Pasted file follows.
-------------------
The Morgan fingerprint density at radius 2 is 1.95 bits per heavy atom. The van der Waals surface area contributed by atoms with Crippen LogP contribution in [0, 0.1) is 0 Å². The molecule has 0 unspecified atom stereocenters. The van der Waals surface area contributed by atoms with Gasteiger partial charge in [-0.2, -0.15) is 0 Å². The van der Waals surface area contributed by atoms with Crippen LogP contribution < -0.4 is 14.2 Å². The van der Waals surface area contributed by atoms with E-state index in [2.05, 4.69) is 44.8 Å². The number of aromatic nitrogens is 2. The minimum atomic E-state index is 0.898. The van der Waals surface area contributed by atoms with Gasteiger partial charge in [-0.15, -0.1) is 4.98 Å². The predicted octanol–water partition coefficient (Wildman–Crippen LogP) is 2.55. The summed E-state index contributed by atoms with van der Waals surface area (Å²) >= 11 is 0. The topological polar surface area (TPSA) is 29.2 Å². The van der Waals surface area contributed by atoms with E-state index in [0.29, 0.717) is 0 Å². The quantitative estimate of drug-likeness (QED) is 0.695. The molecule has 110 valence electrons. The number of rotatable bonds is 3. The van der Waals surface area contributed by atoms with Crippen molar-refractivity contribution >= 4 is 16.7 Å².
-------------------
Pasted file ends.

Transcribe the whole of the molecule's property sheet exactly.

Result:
The Morgan fingerprint density at radius 2 is 1.95 bits per heavy atom. The van der Waals surface area contributed by atoms with Crippen LogP contribution in [0, 0.1) is 0 Å². The molecule has 0 unspecified atom stereocenters. The van der Waals surface area contributed by atoms with Gasteiger partial charge in [-0.2, -0.15) is 0 Å². The van der Waals surface area contributed by atoms with Crippen LogP contribution < -0.4 is 14.2 Å². The van der Waals surface area contributed by atoms with E-state index in [2.05, 4.69) is 44.8 Å². The number of aromatic nitrogens is 2. The minimum atomic E-state index is 0.898. The van der Waals surface area contributed by atoms with Gasteiger partial charge in [-0.15, -0.1) is 4.98 Å². The predicted octanol–water partition coefficient (Wildman–Crippen LogP) is 2.55. The summed E-state index contributed by atoms with van der Waals surface area (Å²) >= 11 is 0. The topological polar surface area (TPSA) is 29.2 Å². The van der Waals surface area contributed by atoms with E-state index in [0.29, 0.717) is 0 Å². The quantitative estimate of drug-likeness (QED) is 0.695. The molecule has 110 valence electrons. The number of rotatable bonds is 3. The van der Waals surface area contributed by atoms with Crippen molar-refractivity contribution >= 4 is 16.7 Å².